In the next few weeks Serena is going to be announcing important new versions of our ALM, Release and Deploy solutions.
Ever since Serena’s CEO, Greg Hughes, introduced the concept of “Move Fast Without Breaking Things” at our User Conference in Washington DC in February, we have seen an overwhelming acknowledgement from our customers and partners that this is the perfect encapsulation of what modern application development and deployment means to them.
For Highly Regulated Large Enterprises (we call
Well! We’re all set to go! We have a great agenda, a fantastic lineup of speakers and some fun activities planned. If you haven’t registered yet there is still time – you can register here.
Let’s take a quick tour of the highlights …
System’s programmers on the mainframe have a pretty difficult time these days. More and more complexity, rampant growth of z/Linux, Websphere and RD&T boxes. Draconian constraints, compliance and governance mandates to be applied. All with fewer and fewer resources. It is a common problem.
Serena is here to help. Our ChangeMan SSM technology is designed to be the SysProg’s best friend and unswerving ally.
Sitting quietly in the background monitoring system datasets and members like the APF authorized libraries, the LINKLIST datasets, console commands and any
Errors do occur. They occur for a reason. Often those reasons are out of our control. Someone changes an IP Address of a server. Someone changes the password to the back office system. Someone changes the name of a shared .DLL.
Of course in a well-managed and carefully controlled environment those kinds of things shouldn’t happen without the proper authentication, notification and approval. And the infamous “someone” is a responsible professional who calculates the impact of their changes and collaborates with everyone to minimize that impact. In a perfect world.
In the real world change is constant and calculating the consequences of change
Helicopters have been described as “10,000 parts flying together in close formation. It is the mechanic’s job to keep that formation as tight as possible.”
Modern software applications comprise of millions of parts when you consider the huge chunks of code we bind into our applications from the database, security, web server, communications, encryption and authentication vendors. Add to that the seemingly infinite numbers of dependencies on external web services and internal CRM and financial systems.There are 100 million lines of code in the Ford Taurus
But, just like the helicopter’s mechanic, the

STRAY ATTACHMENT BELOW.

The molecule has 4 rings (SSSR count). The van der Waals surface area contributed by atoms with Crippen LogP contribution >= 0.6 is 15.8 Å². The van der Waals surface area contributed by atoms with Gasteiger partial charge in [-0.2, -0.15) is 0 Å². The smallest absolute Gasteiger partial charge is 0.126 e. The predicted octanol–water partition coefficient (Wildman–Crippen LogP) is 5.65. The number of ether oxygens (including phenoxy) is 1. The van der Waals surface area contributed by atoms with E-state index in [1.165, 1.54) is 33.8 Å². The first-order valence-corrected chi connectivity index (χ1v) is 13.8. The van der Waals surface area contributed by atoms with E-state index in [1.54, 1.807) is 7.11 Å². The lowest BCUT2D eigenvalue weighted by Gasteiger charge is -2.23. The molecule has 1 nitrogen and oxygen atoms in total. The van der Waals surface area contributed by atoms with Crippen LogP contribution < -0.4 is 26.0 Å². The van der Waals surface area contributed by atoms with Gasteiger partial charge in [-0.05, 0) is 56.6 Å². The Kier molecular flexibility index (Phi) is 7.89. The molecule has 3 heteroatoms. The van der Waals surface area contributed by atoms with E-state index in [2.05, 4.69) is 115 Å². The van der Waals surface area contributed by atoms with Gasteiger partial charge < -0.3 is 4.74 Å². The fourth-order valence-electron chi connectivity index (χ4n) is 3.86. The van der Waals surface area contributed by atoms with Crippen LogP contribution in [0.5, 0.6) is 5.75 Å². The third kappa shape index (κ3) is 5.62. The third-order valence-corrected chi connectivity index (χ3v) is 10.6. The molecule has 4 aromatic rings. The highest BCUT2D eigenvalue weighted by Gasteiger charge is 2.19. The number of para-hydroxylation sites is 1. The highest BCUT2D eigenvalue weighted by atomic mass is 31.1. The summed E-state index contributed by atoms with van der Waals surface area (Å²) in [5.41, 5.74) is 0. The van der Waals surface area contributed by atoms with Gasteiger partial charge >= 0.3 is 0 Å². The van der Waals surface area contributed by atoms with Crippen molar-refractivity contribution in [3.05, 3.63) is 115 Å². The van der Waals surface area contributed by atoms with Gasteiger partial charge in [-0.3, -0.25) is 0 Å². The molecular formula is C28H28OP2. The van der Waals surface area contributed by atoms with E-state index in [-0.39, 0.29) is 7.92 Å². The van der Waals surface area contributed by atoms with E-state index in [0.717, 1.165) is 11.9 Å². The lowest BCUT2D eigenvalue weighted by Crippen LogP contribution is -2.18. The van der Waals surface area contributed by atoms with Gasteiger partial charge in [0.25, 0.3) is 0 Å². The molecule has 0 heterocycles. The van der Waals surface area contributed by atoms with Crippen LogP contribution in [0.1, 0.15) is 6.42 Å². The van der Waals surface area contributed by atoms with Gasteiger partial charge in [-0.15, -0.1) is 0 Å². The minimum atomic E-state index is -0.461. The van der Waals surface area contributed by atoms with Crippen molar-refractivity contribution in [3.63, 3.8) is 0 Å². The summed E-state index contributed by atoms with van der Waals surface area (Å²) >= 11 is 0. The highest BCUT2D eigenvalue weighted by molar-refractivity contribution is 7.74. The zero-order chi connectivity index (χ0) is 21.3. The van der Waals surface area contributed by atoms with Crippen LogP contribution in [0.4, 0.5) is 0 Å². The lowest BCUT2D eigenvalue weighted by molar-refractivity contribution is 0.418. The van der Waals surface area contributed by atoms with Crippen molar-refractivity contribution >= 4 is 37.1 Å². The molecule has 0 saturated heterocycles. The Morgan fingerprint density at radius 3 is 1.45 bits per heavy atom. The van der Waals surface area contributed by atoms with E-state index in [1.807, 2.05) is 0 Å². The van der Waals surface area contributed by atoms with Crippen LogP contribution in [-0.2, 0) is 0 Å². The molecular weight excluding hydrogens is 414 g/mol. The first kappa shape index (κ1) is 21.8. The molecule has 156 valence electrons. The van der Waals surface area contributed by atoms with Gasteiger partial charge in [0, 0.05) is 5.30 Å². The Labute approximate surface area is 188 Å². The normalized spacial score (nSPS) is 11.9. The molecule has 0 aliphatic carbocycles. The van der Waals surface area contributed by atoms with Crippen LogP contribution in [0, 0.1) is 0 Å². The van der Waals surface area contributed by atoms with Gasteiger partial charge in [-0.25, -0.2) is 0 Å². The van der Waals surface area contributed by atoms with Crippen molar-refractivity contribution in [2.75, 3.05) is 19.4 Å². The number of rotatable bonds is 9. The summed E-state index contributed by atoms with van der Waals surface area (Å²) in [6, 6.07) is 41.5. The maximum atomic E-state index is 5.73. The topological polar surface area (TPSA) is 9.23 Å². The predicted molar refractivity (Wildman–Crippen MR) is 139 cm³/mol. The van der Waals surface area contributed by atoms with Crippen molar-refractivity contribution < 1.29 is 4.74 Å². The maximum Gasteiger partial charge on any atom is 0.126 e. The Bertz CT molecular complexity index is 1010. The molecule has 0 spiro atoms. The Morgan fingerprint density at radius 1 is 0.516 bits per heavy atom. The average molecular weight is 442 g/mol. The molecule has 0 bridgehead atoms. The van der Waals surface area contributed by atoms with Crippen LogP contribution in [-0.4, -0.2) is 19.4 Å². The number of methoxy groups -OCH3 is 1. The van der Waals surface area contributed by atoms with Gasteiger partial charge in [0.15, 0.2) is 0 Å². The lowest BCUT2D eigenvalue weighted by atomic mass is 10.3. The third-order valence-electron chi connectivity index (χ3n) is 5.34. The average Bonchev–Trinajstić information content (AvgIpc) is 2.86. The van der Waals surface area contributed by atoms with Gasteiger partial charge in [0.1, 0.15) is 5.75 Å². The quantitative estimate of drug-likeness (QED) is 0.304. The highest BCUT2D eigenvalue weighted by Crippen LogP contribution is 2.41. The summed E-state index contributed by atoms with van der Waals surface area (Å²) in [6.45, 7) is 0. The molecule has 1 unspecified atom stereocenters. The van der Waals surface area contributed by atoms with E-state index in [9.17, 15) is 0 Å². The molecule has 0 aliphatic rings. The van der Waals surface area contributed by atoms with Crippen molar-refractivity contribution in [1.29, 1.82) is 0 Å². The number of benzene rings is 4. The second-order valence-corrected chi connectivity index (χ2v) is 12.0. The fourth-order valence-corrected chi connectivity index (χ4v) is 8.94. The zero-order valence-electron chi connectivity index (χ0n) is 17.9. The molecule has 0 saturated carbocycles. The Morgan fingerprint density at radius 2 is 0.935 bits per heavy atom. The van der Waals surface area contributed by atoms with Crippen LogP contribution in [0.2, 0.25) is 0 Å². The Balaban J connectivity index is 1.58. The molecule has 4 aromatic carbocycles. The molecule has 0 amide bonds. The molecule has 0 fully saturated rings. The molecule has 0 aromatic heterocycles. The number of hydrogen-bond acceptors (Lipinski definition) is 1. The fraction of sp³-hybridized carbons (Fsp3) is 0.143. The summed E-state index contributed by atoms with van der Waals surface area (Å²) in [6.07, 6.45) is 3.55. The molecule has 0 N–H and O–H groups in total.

“I don’t want to know why it happened: I just want you to fix it!” was what I was told early one morning by the Director of Sales. And she was right: getting the online store back online was the most important thing for the business. Blamestorming would come later.
There is a temptation at 3:00 am to just do whatever it takes to bring the system back on the air even if that means bypassing protocols and procedures designed to protect system integrity. Sales-and-Marketing and Audit-and-Compliance might not see eye-to-eye on this approach.
So why do emergency fixes have to be different? This myth is all about time. The time it takes to write the script.
The third day of the expo started at 10:30 this morning. It was very quiet competing against a very full and interesting agenda in the general sessions.
It was very rewarding to see so many customers come by and talk about their experiences with ChangeMan ZMF. We had one customer, who had been working as a ChangeMan ZMF Administrator for over 20 years, come by with his intern, a young college graduate who was being trained to take over from him when he retires. It was very moving to see one generation handing off to the next.
SHARE runs a fun competition for the attendees with some excellent prizes. They asked us for a question to add to their quiz and so we asked, “ChangeMan ZMF has been the
In the last post we talked about some of the myths about release and deployment. Perhaps the most telling comment there was the belief that “Every deployment is unique.”
Let’s break that apart and see what it really means and why it just doesn’t hold up in reality.
Deploying an application comprises of a number of parts:
In this 7-part series we’ll look at some common misconceptions about the process of deploying software in today’s unforgiving world. Over the next few posts we tackle these myths head on and show how there is a better way.
Releasing software into the wild is exciting and terrifying. When it goes well: we party. When it doesn’t: we spend the weekend without sleep, showers, food or sleep. Wait! Did I mention no sleep already?
Too often the reason our deployments fail is because we fall into the same traps over and over again. We never have time to step back and do it right so we keep on doing it the best we can and that is where the